While western society does have some voluntary, benevolent social conventions, such as tipping wait staff at restaurants, applauding stage performance and queueing up rather than forcing one's way to the cash register, the act of paying for a musical recording voluntarily is unfortunately much more the exception than the rule these days. Brick-and-mortar music shops (where you could be stopped for shoplifting) were the last bastion of real artist compensation. Meanwhile, the couple of surviving music labels do what big corporations always tend to do: muscle out the competition by keeping the playing field far too expensive for anyone's use but their own (adherents to capitalism – and I was once one of them – theorize that a free-market system allows the better product to dominate. I sure wish it really worked that way). By buying the loyalty of radio and TV, major labels ensure that the public is saturated with major label product. The internet is a little more of a wild card, but that, too, can be influenced by the highest bidder. It is unfortunately a very human trait to develop a liking for a piece of music to which one has been repeatedly exposed, no matter its artistic value; the major labels exploit this trait in order to peddle musical junk food...and we know what happens to you on a steady diet of junk food.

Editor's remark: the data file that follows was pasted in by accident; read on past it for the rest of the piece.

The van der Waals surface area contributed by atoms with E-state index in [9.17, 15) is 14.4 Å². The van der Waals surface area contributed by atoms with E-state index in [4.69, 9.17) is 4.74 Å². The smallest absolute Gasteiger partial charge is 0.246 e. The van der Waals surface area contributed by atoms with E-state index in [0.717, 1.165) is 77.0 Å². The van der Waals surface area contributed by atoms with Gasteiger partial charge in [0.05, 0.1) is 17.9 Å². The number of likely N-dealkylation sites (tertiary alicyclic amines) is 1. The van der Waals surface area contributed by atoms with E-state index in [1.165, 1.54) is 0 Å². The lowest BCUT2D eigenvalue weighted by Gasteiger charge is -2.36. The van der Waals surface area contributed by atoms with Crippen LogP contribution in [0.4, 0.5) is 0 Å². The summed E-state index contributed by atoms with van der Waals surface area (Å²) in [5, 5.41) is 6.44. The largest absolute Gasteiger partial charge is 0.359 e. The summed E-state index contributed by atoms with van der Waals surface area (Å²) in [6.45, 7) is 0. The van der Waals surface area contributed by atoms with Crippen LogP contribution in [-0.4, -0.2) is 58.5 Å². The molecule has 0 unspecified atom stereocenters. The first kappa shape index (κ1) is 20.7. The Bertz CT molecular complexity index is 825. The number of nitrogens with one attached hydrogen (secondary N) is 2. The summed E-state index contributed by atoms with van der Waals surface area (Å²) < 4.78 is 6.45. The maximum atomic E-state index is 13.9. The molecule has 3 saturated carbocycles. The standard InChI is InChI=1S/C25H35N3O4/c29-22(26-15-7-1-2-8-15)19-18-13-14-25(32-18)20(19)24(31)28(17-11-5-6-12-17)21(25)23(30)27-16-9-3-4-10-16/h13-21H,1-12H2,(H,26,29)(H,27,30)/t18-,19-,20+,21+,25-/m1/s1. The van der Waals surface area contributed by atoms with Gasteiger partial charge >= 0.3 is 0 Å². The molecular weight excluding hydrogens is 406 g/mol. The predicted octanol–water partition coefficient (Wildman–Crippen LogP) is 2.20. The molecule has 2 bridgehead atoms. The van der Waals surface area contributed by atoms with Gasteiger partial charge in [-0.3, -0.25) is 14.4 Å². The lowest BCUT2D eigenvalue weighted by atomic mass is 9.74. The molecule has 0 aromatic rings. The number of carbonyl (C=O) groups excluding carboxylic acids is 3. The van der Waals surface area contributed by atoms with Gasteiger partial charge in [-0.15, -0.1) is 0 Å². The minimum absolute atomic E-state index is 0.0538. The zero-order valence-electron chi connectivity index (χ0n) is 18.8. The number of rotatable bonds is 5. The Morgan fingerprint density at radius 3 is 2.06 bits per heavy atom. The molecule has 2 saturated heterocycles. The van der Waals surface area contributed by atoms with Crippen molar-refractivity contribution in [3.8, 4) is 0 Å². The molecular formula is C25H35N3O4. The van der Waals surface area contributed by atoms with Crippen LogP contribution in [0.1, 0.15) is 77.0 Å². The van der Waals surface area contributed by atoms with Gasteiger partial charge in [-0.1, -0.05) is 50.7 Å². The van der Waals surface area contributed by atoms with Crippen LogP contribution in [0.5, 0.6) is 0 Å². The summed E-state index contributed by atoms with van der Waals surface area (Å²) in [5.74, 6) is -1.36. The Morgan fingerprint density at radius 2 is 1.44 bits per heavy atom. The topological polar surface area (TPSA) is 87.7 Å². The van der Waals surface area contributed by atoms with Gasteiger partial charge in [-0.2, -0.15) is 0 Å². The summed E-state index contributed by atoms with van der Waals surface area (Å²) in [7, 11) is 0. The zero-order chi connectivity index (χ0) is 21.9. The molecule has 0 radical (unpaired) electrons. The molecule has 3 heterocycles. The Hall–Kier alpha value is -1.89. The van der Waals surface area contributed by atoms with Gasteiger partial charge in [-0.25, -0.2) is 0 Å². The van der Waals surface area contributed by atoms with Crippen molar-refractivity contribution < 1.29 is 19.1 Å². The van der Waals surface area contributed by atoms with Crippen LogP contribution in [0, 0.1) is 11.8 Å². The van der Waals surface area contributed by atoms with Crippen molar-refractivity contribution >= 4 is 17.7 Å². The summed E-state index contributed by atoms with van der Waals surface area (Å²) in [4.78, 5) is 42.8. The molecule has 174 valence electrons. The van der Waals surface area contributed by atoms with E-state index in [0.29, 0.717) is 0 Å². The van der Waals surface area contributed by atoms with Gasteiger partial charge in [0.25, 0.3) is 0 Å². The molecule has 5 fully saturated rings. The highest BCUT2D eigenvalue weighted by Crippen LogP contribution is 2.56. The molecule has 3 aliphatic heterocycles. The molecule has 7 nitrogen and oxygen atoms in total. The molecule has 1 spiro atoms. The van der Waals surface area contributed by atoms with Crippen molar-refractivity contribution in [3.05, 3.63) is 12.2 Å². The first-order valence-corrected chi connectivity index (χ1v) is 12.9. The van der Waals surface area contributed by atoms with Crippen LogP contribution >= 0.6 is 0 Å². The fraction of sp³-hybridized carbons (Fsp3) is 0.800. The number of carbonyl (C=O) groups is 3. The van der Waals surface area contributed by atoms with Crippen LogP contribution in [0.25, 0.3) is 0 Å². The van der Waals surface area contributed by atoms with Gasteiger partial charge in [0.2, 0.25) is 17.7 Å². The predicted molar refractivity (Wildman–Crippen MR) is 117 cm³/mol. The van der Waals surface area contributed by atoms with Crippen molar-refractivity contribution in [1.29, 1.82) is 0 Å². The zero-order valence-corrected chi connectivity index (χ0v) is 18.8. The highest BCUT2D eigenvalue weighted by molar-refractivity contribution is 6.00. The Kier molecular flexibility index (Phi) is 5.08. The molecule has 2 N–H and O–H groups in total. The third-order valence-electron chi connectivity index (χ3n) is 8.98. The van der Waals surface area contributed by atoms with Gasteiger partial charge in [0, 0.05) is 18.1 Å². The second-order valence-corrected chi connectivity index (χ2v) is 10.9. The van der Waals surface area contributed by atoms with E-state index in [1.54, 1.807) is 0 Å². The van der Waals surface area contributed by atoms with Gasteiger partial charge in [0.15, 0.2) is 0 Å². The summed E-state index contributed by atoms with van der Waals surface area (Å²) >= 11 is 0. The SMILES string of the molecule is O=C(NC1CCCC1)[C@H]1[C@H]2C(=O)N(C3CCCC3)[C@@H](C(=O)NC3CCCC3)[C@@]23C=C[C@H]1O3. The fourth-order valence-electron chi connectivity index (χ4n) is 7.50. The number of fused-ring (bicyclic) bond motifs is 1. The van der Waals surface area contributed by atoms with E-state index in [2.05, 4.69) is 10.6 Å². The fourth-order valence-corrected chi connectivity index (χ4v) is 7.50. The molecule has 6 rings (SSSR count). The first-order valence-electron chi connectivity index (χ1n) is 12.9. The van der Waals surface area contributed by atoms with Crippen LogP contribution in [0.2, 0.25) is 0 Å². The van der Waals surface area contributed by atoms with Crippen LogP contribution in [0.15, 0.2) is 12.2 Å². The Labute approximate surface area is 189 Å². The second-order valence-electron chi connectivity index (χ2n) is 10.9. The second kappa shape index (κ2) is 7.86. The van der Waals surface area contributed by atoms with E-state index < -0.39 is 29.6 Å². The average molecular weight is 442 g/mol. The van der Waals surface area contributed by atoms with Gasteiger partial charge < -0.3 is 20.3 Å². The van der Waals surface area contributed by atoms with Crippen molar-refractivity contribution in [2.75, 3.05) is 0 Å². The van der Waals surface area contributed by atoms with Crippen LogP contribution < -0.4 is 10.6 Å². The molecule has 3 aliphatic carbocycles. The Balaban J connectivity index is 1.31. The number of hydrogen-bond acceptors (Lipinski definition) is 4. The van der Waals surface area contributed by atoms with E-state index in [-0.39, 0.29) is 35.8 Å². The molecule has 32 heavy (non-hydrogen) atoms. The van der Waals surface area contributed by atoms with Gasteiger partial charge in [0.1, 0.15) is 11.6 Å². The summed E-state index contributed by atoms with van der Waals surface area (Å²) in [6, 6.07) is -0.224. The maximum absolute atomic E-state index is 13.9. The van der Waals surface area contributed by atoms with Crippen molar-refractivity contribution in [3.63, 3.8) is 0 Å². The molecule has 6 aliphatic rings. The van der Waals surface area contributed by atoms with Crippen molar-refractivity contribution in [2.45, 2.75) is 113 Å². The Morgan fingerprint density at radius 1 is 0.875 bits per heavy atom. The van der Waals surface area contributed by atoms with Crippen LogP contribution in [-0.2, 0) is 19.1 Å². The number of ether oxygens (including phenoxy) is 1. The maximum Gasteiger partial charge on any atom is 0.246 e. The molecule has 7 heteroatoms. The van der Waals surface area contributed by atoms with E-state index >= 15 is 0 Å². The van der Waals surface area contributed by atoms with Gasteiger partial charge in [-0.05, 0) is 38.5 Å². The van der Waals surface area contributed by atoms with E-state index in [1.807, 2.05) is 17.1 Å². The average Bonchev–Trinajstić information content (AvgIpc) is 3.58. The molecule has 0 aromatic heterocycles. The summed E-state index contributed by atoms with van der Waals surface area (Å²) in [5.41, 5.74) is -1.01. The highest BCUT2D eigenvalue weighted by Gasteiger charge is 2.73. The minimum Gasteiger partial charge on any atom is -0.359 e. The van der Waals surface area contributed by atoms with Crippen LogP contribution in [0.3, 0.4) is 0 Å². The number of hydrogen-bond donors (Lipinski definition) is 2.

So we now have a generation of music consumers who believe they're entitled to a reliable supply of free, new music, and also believe the musical equivalent of McNuggets with fries and a shake is haute cuisine. We have a generation of musicians who can't afford to stay in the business or can only scrape by in corporate cover bands or tribute acts – that is, ironically, musicians that ape artists that actually could make a go of it thirty or forty years ago. Meanwhile, audiences are just as likely to pay their hard-earned money to dance to a DJ as they are to see a live band, so musicians' wages have been in decline for decades now – especially in Vancouver. Touring bands are as likely to sleep in fans' basements as they are to get (even a cheap) motel; and with most radio airplay sewn up by the corporations, there's not even much money to be made in licencing.